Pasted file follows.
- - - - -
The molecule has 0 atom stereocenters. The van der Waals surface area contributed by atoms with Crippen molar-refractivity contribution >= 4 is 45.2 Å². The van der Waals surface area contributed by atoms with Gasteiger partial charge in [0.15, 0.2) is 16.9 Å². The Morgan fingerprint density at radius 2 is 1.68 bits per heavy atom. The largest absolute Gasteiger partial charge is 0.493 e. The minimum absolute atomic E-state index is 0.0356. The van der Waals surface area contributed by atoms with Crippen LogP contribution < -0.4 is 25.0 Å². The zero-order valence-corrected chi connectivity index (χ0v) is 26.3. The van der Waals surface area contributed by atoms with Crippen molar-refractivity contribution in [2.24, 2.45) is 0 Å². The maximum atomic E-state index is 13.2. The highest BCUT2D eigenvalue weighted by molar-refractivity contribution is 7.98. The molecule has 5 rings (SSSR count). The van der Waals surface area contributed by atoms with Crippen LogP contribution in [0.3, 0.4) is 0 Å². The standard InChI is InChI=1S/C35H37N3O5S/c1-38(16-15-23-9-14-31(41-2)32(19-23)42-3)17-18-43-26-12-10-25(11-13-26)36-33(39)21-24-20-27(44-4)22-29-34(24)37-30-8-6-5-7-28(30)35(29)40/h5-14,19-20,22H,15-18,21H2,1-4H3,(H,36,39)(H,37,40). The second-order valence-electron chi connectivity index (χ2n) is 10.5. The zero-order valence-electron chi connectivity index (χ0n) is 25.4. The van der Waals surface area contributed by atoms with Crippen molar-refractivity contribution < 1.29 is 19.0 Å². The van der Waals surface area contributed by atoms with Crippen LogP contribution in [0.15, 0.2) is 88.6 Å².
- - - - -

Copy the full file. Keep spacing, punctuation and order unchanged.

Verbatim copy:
The molecule has 0 atom stereocenters. The van der Waals surface area contributed by atoms with Crippen molar-refractivity contribution >= 4 is 45.2 Å². The van der Waals surface area contributed by atoms with Gasteiger partial charge in [0.15, 0.2) is 16.9 Å². The Morgan fingerprint density at radius 2 is 1.68 bits per heavy atom. The largest absolute Gasteiger partial charge is 0.493 e. The minimum absolute atomic E-state index is 0.0356. The van der Waals surface area contributed by atoms with Crippen LogP contribution < -0.4 is 25.0 Å². The zero-order valence-corrected chi connectivity index (χ0v) is 26.3. The van der Waals surface area contributed by atoms with Crippen molar-refractivity contribution in [2.24, 2.45) is 0 Å². The maximum atomic E-state index is 13.2. The highest BCUT2D eigenvalue weighted by molar-refractivity contribution is 7.98. The molecule has 5 rings (SSSR count). The van der Waals surface area contributed by atoms with Crippen LogP contribution in [0.3, 0.4) is 0 Å². The standard InChI is InChI=1S/C35H37N3O5S/c1-38(16-15-23-9-14-31(41-2)32(19-23)42-3)17-18-43-26-12-10-25(11-13-26)36-33(39)21-24-20-27(44-4)22-29-34(24)37-30-8-6-5-7-28(30)35(29)40/h5-14,19-20,22H,15-18,21H2,1-4H3,(H,36,39)(H,37,40). The second-order valence-electron chi connectivity index (χ2n) is 10.5. The zero-order valence-electron chi connectivity index (χ0n) is 25.4. The van der Waals surface area contributed by atoms with Crippen molar-refractivity contribution < 1.29 is 19.0 Å². The van der Waals surface area contributed by atoms with Crippen LogP contribution in [0.15, 0.2) is 88.6 Å².